Alex Ryvchin, author of Zionism – The Concise History and the Co-Chief Executive Officer of the Executive Council of Australian Jewry
The Abraham Accords signed between Israel and the Gulf states of Bahrain and the United Arab Emirates in Washington in mid-September constitute a rare moment of hope and fraternity in a region wracked by bloodbaths in Syria and Yemen, wars in Iraq and Afghanistan, and mass-dislocation brought about by the competing barbarisms of the Islamic State (ISIS) and the Iranian regime.
The Death of a Western Consensus
Aside from promising an era of Israeli-Arab collaboration for the good of the region, the Accords are highly significant both for delineating alliances and battlelines in the region and for upending failed modes of mediation and negotiation that have long stifled the prospects of peace.
Perhaps most significantly, the achievement of a formal state of peace and mutual recognition between the Jewish State and two Arab nations has completely upended a conventional wisdom that Israel’s acceptance and integration into the region can only be achieved following a final status agreement with the Palestinians—in other words, the satisfaction of Palestinian political and territorial demands. These demands, hitherto unmet, despite three comprehensive peace offers from Israel in the last twenty years, have long been seen as a condition that must be met before there can be any new Arab-Israeli accords after the treaties with Egypt (1978) and Jordan (1994).
Indeed, the idea that normalization of relations between Israel and the Arab states were inseparable from the Israeli-Palestinian peace process had become so entrenched that to challenge it raised immediate derision and scorn in foreign policy circles.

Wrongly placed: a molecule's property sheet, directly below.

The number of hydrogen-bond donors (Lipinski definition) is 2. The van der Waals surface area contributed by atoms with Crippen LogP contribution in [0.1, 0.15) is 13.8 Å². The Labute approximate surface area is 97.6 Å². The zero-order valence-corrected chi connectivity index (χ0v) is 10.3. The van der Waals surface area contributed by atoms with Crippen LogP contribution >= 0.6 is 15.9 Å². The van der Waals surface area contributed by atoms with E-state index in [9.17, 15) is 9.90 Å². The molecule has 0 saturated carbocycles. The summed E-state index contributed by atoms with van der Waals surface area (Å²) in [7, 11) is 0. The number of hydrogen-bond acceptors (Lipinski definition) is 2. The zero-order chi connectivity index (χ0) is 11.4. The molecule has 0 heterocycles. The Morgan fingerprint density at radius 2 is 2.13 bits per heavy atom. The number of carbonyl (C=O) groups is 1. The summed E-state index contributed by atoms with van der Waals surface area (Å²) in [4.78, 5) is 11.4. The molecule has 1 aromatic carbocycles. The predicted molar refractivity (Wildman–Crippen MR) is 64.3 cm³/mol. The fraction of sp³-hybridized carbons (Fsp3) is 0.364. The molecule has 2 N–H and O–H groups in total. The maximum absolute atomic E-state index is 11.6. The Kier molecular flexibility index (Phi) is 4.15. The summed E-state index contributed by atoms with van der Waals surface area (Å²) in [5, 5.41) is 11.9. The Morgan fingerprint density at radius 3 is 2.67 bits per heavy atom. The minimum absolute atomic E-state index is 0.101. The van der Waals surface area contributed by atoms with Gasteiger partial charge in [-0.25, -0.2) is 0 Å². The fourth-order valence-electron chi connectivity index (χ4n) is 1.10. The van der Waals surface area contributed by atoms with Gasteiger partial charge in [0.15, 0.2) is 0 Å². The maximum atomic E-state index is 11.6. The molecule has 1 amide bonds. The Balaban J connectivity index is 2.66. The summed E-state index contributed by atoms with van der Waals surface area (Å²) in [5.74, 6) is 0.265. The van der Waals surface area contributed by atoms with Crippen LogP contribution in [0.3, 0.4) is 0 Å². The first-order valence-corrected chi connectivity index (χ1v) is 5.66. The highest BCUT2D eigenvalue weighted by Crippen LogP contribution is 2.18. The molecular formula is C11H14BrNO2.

Addressing the U.S. House Foreign Affairs Subcommittee on the Middle East, North Africa, and International Terrorism, Mara Rudman, a foreign policy advisor in the Democratic administrations of Presidents Bill Clinton and Barack Obama and the executive vice president for policy at American Progress, a Left-wing American think-tank, dismissed the Donald Trump administration’s approach to regional peacemaking as “a textbook on how to fail on Middle East peace”, asserting that “the conflict between Palestinians and Israelis must be resolved to fully realize the cooperation possible between Israel and Arab states.”
President Obama’s Secretary of State, John Kerry was even more explicit and cocksure that a wider Arab-Israeli peace was irrevocably bound up in the Israeli-Palestinian issue. He told the Saban Forum in 2016:
“There will be no separate peace between Israel and the Arab world. I want to make that very clear to all of you. I’ve heard several prominent politicians in Israel sometimes saying, ‘Well, the Arab world is in a different place now, we just have to reach out to them and we can work some things with the Arab world and we’ll deal with the Palestinians’. No, no, no, and no.
There will be no advance and separate peace with the Arab world without the Palestinian process and Palestinian peace. Everybody needs to understand that. That is a hard reality.”
Kerry had hoped to reinforce a situation that he favoured through the sheer force of his assertions. The possibility that the Arab world might be fatigued with the Palestinian issue and could seek to prioritize its own economic and security interests was not one Kerry was willing to entertain. To do so would upend conventional wisdom in the Washington and European foreign policy establishments that placed the Palestinian issue not only at the heart of the Arab-Israeli conflict but, for decades, considered it to be a leading source of Islamic radicalism and terrorism throughout the world. In November 2015, after ISIS terror attacks in Paris killed 130 people, the Swedish Foreign Minister Margot Wallström even went so far as to attribute the attack to the plight of the Palestinians which, she asserted, compels Muslim sympathisers to “resort to violence.”